On Oct. 31, US Secretary of State Antony Blinken met with Chinese Minister of Foreign Affairs Wang Yi (王毅) on the sidelines of the G20 summit in Rome. Chinese state media and netizens dined out on a report that Blinken had entered the hotel where the two met through a side entrance. This was interpreted as the US being in an inferior position and subservient to China.
Reports of the meeting indicate that its main purpose was to discuss issues relating to Taiwan. Wang reportedly warned Blinken that the “Taiwan problem” has the potential to topple the US-China relationship and that a top priority for both sides is to make political preparations for the next stage of the China-US relationship.
Blinken reportedly said that the US opposes any unilateral action by China that could alter the “status quo” across the Taiwan Strait and reassured Wang that Washington has not altered its “one China” policy.
The language used by the two implies that Beijing has the upper hand and Washington is on the defensive.
In terms of the US-China relationship, Washington sees the climate change issue as its trump card.
Chinese President Xi Jinping’s (習近平) contribution to the COP26 was merely to send a written statement to the world leaders in attendance. US President Joe Biden expressed disappointment in Xi’s failure to make commitments.
Regarding trade and economic policy, on Oct. 26, US Secretary of the Treasury Janet Yellen and US Trade Representative Katherine Tai (戴琪) spoke on the telephone with Xi’s trusted lieutenant, Chinese Vice Premier Liu He (劉鶴).
As the Chinese side is a long way away from meeting its commitments under a “phase one” US-China trade agreement, all Washington can do is hope that enhanced dialogue and calm communication might galvanize Beijing.
US Chairman of the Joint Chiefs of Staff General Mark Milley made two telephone calls to his Chinese counterpart during the administration of then-US president Donald Trump. Milley pledged that he would warn his counterpart in the event of an imminent US attack on China. This guarantee prompted Beijing to accelerate its military expansion.
Despite US communication with China failing to bear fruit in other areas, the Biden administration has relaxed some of its sanctions against China-based Huawei Technologies Co and repeatedly conveyed an eagerness to seek compromise.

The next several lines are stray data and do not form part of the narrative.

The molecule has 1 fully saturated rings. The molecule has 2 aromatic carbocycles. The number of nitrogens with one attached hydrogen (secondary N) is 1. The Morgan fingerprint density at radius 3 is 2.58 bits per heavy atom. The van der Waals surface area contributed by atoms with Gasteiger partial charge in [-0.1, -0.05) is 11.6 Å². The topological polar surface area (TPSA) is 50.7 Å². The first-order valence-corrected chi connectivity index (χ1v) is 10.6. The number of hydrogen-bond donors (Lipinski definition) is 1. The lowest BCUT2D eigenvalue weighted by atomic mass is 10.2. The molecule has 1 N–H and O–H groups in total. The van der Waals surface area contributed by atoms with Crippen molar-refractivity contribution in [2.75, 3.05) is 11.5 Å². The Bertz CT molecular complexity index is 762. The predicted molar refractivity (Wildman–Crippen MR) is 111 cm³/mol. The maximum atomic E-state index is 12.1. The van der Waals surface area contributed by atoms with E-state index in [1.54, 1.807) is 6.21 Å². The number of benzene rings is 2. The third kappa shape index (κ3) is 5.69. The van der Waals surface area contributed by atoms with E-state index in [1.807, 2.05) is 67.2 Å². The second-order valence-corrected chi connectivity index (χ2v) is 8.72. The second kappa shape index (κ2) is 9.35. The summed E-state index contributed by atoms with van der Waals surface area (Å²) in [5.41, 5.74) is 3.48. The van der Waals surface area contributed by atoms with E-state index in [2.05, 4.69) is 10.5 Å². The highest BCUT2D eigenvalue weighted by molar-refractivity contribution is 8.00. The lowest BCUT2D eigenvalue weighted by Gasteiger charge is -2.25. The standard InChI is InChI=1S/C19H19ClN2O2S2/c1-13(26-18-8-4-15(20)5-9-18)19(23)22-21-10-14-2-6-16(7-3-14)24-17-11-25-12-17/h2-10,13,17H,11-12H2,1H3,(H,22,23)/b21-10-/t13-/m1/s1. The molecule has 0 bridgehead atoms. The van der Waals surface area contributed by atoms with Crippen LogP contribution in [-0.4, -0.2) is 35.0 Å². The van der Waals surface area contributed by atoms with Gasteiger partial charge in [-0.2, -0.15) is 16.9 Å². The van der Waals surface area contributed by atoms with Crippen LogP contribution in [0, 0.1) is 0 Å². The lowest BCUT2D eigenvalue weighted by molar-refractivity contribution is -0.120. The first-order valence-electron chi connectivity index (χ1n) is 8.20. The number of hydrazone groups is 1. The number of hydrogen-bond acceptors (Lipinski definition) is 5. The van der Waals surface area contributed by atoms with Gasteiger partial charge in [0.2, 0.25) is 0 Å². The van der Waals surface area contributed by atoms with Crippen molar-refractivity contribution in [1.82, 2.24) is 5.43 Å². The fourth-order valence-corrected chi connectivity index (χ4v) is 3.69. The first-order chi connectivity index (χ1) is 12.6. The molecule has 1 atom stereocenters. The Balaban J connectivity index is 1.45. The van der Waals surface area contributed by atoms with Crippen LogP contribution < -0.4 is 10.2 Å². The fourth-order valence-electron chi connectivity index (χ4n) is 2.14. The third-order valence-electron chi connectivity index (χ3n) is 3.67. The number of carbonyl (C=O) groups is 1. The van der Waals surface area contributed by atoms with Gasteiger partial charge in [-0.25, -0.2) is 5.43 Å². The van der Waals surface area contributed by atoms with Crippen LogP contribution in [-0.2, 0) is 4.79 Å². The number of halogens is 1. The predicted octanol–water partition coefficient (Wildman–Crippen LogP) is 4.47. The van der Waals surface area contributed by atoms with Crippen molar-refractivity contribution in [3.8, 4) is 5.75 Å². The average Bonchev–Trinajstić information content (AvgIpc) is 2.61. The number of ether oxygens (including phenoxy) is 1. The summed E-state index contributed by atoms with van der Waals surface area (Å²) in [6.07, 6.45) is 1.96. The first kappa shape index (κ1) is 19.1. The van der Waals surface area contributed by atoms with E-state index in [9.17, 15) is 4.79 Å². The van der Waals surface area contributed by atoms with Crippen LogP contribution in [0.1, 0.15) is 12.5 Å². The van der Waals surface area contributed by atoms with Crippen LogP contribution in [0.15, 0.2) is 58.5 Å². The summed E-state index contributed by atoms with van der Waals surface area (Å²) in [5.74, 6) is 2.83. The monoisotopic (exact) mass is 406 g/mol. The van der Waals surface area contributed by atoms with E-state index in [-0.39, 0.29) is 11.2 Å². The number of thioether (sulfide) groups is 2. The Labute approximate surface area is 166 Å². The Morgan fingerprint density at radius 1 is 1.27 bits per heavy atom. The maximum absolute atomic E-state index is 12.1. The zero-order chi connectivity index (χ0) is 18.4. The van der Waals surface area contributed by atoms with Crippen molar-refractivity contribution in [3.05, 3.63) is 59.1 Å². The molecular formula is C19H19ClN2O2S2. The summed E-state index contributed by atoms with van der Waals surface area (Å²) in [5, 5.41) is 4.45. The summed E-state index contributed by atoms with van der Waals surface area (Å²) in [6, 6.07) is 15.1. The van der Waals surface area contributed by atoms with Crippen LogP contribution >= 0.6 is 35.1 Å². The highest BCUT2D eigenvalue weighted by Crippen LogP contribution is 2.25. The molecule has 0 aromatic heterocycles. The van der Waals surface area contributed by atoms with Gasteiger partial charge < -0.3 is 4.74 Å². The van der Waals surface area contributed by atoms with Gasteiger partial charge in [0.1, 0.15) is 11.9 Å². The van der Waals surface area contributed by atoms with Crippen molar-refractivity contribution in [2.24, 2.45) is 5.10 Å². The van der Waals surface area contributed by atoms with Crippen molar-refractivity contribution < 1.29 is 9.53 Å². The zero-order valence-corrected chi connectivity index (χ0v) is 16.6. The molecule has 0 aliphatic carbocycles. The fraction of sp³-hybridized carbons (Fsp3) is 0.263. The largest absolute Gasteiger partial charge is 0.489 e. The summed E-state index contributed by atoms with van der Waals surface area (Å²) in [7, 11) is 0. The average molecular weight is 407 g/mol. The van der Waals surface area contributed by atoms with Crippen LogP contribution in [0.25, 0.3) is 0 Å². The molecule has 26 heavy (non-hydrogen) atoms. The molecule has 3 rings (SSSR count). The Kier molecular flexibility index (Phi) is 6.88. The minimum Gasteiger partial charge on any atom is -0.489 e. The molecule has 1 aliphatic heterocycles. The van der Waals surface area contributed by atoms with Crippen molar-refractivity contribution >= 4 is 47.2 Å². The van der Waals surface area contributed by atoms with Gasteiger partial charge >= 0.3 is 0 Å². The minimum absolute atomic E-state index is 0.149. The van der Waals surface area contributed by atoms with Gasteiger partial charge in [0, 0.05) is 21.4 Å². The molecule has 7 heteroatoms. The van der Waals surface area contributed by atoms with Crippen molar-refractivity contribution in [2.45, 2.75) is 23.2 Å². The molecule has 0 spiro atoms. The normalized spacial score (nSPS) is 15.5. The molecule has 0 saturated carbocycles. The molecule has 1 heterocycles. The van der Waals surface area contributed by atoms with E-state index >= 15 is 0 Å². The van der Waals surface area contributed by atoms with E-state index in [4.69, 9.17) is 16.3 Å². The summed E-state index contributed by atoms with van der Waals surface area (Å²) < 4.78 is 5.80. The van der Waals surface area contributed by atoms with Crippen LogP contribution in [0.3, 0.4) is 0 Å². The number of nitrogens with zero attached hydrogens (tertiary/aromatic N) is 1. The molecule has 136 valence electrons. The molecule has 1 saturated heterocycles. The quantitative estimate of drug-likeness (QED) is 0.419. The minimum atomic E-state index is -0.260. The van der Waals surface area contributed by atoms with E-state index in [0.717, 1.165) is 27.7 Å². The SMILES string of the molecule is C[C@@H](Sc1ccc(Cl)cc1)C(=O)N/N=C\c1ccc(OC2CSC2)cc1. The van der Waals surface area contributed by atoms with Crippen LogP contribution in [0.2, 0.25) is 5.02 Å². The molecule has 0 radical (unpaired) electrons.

Naturally, Beijing is drawing the battle lines around the “Taiwan problem” and has been preparing for a showdown with the US administration over Biden’s pledge to defend Taiwan.
China hopes it can compel the US to abandon its policy of strategic ambiguity and adopt an unequivocal “one China” policy.
The Chinese Communist Party (CCP) is like a gang of hoodlums that bullies the weak, but cowers before the powerful. Chinese military aircraft entering Taiwan’s air defense identification zone have recently begun issuing their own radio messages, pre-emptively calling on Taiwanese fighter jets scrambled to intercept them to leave the area.
It is pure propaganda, as are rumors spread by Chinese state media that Taiwanese are panic buying daily necessities because they fear a war with China.
Meanwhile, Taiwanese are discussing how many people would likely be killed or injured during the first wave of an attack by China.
Beijing’s purpose is twofold — to manufacture an atmosphere of impending war to spread panic among Taiwanese and to coerce Taipei to beg for peace; and to provide the Chinese Nationalist Party (KMT) with an opportunity to sow confusion and disorder.
Who knows whether war will break out, but is certain is that for every day that the CCP continues to exist, the possibility of war cannot be ruled out.
Taiwanese must face up to this reality and debate how best to respond. Only if the public recognizes the reality of the threat will it remain calm and keep a cool head in tumultuous times.
In defending the sovereignty of the Republic of China, let alone a formal declaration of independence, Taiwanese would necessarily pay a price, but if Taiwan surrenders, multiple generations would pay the price.
Since the founding of the People’s Republic of China in 1949, Chinese have been paying a price and since 1997, Hong Kongers have been paying a price. When will it stop?
If Beijing is preparing to overturn the US-China relationship, this will naturally include its relationship with Taiwan.
In addition to bolstering its self-defense capabilities, Taiwan must also improve its self-preservation in every field outside of military defense, especially national security.
The nation must escape the clutches of the National Security Act (國安法) and formulate a martial law act that would provide a future government with a legislative basis to enact the emergency powers it would need in the event of a war. Without a martial law act, how would the government take on the enemy, weed out foreign spies and guarantee social order?
The now-defunct martial law act should be updated to suit today’s circumstances.
If the US were to expand its military presence in Taiwan, this would certainly help to keep China from invading. Before Xi was born, the US had troops garrisoned in Taiwan, with their presence lasting until he was a little boy playing in the courtyard of his parents’ home. He was just was not aware of it.
Paul Lin is a political commentator.
Translated by Edward Jones
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